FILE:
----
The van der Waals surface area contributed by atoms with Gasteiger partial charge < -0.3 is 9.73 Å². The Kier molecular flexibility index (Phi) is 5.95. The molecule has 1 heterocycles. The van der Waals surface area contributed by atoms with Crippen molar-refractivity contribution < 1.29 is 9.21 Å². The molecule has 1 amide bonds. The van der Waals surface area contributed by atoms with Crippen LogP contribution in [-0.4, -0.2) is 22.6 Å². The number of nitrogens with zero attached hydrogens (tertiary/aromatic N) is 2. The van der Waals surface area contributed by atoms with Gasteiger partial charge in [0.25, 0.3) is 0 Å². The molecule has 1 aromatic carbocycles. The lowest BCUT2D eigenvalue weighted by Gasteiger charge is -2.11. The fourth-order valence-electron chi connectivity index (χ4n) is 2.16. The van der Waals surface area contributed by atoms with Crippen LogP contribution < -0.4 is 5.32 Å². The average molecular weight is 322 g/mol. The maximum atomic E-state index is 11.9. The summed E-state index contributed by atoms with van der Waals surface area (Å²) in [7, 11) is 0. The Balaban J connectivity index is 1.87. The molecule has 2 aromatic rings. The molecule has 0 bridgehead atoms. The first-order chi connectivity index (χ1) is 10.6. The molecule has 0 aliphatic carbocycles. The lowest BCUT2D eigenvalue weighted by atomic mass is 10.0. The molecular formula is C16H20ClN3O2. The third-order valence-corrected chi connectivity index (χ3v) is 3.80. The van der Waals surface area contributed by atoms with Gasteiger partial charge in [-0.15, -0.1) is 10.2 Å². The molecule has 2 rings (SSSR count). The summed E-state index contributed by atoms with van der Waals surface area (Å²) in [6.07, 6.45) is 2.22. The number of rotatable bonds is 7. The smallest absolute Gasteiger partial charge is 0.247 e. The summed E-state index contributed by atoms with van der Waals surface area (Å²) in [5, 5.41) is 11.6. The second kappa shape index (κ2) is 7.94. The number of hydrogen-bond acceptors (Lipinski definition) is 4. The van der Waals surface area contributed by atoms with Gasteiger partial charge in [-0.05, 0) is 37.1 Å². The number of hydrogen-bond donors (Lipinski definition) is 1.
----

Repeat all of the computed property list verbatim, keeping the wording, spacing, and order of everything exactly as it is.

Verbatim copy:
The van der Waals surface area contributed by atoms with Gasteiger partial charge < -0.3 is 9.73 Å². The Kier molecular flexibility index (Phi) is 5.95. The molecule has 1 heterocycles. The van der Waals surface area contributed by atoms with Crippen molar-refractivity contribution < 1.29 is 9.21 Å². The molecule has 1 amide bonds. The van der Waals surface area contributed by atoms with Crippen LogP contribution in [-0.4, -0.2) is 22.6 Å². The number of nitrogens with zero attached hydrogens (tertiary/aromatic N) is 2. The van der Waals surface area contributed by atoms with Gasteiger partial charge in [0.25, 0.3) is 0 Å². The molecule has 1 aromatic carbocycles. The lowest BCUT2D eigenvalue weighted by Gasteiger charge is -2.11. The fourth-order valence-electron chi connectivity index (χ4n) is 2.16. The van der Waals surface area contributed by atoms with Crippen LogP contribution < -0.4 is 5.32 Å². The average molecular weight is 322 g/mol. The maximum atomic E-state index is 11.9. The summed E-state index contributed by atoms with van der Waals surface area (Å²) in [7, 11) is 0. The Balaban J connectivity index is 1.87. The molecule has 2 aromatic rings. The molecule has 0 bridgehead atoms. The first-order chi connectivity index (χ1) is 10.6. The molecule has 0 aliphatic carbocycles. The lowest BCUT2D eigenvalue weighted by atomic mass is 10.0. The molecular formula is C16H20ClN3O2. The third-order valence-corrected chi connectivity index (χ3v) is 3.80. The van der Waals surface area contributed by atoms with Gasteiger partial charge in [-0.15, -0.1) is 10.2 Å². The molecule has 2 rings (SSSR count). The summed E-state index contributed by atoms with van der Waals surface area (Å²) in [6.07, 6.45) is 2.22. The number of rotatable bonds is 7. The smallest absolute Gasteiger partial charge is 0.247 e. The summed E-state index contributed by atoms with van der Waals surface area (Å²) in [5, 5.41) is 11.6. The second kappa shape index (κ2) is 7.94. The number of hydrogen-bond acceptors (Lipinski definition) is 4. The van der Waals surface area contributed by atoms with Gasteiger partial charge in [-0.05, 0) is 37.1 Å². The number of hydrogen-bond donors (Lipinski definition) is 1.